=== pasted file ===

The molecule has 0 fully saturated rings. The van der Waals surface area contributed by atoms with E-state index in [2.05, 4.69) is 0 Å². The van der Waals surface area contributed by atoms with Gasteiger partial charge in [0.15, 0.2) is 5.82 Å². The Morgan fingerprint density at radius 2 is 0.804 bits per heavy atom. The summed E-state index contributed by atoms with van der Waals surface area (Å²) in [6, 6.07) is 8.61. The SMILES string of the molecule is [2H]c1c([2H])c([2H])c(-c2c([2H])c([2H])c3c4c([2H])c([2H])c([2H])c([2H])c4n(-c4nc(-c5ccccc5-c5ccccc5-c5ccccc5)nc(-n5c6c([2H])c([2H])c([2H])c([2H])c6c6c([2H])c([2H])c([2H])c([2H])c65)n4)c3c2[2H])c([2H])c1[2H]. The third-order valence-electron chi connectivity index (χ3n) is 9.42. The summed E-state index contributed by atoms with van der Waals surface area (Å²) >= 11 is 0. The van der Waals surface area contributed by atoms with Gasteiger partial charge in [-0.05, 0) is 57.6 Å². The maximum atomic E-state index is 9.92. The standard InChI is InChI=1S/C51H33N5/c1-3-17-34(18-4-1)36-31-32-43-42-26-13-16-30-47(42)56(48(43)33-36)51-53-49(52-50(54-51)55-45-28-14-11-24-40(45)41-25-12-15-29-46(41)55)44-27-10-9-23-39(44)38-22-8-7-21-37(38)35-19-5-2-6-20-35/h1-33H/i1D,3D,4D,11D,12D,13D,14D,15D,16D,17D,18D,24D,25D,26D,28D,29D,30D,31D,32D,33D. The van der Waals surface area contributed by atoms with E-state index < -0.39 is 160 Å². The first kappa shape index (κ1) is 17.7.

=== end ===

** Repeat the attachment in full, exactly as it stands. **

The molecule has 0 fully saturated rings. The van der Waals surface area contributed by atoms with E-state index in [2.05, 4.69) is 0 Å². The van der Waals surface area contributed by atoms with Gasteiger partial charge in [0.15, 0.2) is 5.82 Å². The Morgan fingerprint density at radius 2 is 0.804 bits per heavy atom. The summed E-state index contributed by atoms with van der Waals surface area (Å²) in [6, 6.07) is 8.61. The SMILES string of the molecule is [2H]c1c([2H])c([2H])c(-c2c([2H])c([2H])c3c4c([2H])c([2H])c([2H])c([2H])c4n(-c4nc(-c5ccccc5-c5ccccc5-c5ccccc5)nc(-n5c6c([2H])c([2H])c([2H])c([2H])c6c6c([2H])c([2H])c([2H])c([2H])c65)n4)c3c2[2H])c([2H])c1[2H]. The third-order valence-electron chi connectivity index (χ3n) is 9.42. The summed E-state index contributed by atoms with van der Waals surface area (Å²) >= 11 is 0. The van der Waals surface area contributed by atoms with Gasteiger partial charge in [-0.05, 0) is 57.6 Å². The maximum atomic E-state index is 9.92. The standard InChI is InChI=1S/C51H33N5/c1-3-17-34(18-4-1)36-31-32-43-42-26-13-16-30-47(42)56(48(43)33-36)51-53-49(52-50(54-51)55-45-28-14-11-24-40(45)41-25-12-15-29-46(41)55)44-27-10-9-23-39(44)38-22-8-7-21-37(38)35-19-5-2-6-20-35/h1-33H/i1D,3D,4D,11D,12D,13D,14D,15D,16D,17D,18D,24D,25D,26D,28D,29D,30D,31D,32D,33D. The van der Waals surface area contributed by atoms with E-state index < -0.39 is 160 Å². The first kappa shape index (κ1) is 17.7.